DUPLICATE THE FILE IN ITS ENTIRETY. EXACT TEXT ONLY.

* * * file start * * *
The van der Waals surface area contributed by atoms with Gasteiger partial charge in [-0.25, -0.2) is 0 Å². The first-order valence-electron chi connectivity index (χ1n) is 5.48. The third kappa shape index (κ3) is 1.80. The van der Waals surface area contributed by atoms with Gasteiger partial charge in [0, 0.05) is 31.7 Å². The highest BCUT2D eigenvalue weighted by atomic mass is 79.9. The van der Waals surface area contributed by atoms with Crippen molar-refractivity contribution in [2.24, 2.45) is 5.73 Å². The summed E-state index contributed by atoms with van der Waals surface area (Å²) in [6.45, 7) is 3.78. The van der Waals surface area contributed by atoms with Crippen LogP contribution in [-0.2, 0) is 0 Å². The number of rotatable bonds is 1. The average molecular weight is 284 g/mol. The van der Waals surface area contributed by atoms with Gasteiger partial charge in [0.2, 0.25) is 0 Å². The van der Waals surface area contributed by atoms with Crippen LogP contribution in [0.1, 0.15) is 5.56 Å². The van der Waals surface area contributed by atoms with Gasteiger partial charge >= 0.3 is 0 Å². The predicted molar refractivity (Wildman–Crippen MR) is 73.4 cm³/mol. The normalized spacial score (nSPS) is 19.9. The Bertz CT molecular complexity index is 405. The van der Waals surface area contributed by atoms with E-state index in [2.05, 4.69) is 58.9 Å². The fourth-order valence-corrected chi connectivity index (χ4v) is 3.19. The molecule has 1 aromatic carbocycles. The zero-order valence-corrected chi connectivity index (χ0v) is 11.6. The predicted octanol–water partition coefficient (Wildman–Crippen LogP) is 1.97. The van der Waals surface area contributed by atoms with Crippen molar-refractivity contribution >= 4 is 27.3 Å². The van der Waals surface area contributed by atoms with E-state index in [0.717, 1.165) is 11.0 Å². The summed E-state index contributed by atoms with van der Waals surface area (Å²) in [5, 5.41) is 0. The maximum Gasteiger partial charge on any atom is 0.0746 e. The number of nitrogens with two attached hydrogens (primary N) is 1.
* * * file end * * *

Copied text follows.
The van der Waals surface area contributed by atoms with Gasteiger partial charge in [-0.25, -0.2) is 0 Å². The first-order valence-electron chi connectivity index (χ1n) is 5.48. The third kappa shape index (κ3) is 1.80. The van der Waals surface area contributed by atoms with Gasteiger partial charge in [0, 0.05) is 31.7 Å². The highest BCUT2D eigenvalue weighted by atomic mass is 79.9. The van der Waals surface area contributed by atoms with Crippen molar-refractivity contribution in [2.24, 2.45) is 5.73 Å². The summed E-state index contributed by atoms with van der Waals surface area (Å²) in [6.45, 7) is 3.78. The van der Waals surface area contributed by atoms with Crippen LogP contribution in [-0.2, 0) is 0 Å². The number of rotatable bonds is 1. The average molecular weight is 284 g/mol. The van der Waals surface area contributed by atoms with Gasteiger partial charge in [0.2, 0.25) is 0 Å². The van der Waals surface area contributed by atoms with Crippen LogP contribution in [0.1, 0.15) is 5.56 Å². The van der Waals surface area contributed by atoms with Gasteiger partial charge >= 0.3 is 0 Å². The predicted molar refractivity (Wildman–Crippen MR) is 73.4 cm³/mol. The normalized spacial score (nSPS) is 19.9. The Bertz CT molecular complexity index is 405. The van der Waals surface area contributed by atoms with E-state index in [2.05, 4.69) is 58.9 Å². The fourth-order valence-corrected chi connectivity index (χ4v) is 3.19. The molecule has 1 aromatic carbocycles. The zero-order valence-corrected chi connectivity index (χ0v) is 11.6. The predicted octanol–water partition coefficient (Wildman–Crippen LogP) is 1.97. The van der Waals surface area contributed by atoms with Crippen molar-refractivity contribution >= 4 is 27.3 Å². The van der Waals surface area contributed by atoms with E-state index in [0.717, 1.165) is 11.0 Å². The summed E-state index contributed by atoms with van der Waals surface area (Å²) in [5, 5.41) is 0. The maximum Gasteiger partial charge on any atom is 0.0746 e. The number of nitrogens with two attached hydrogens (primary N) is 1.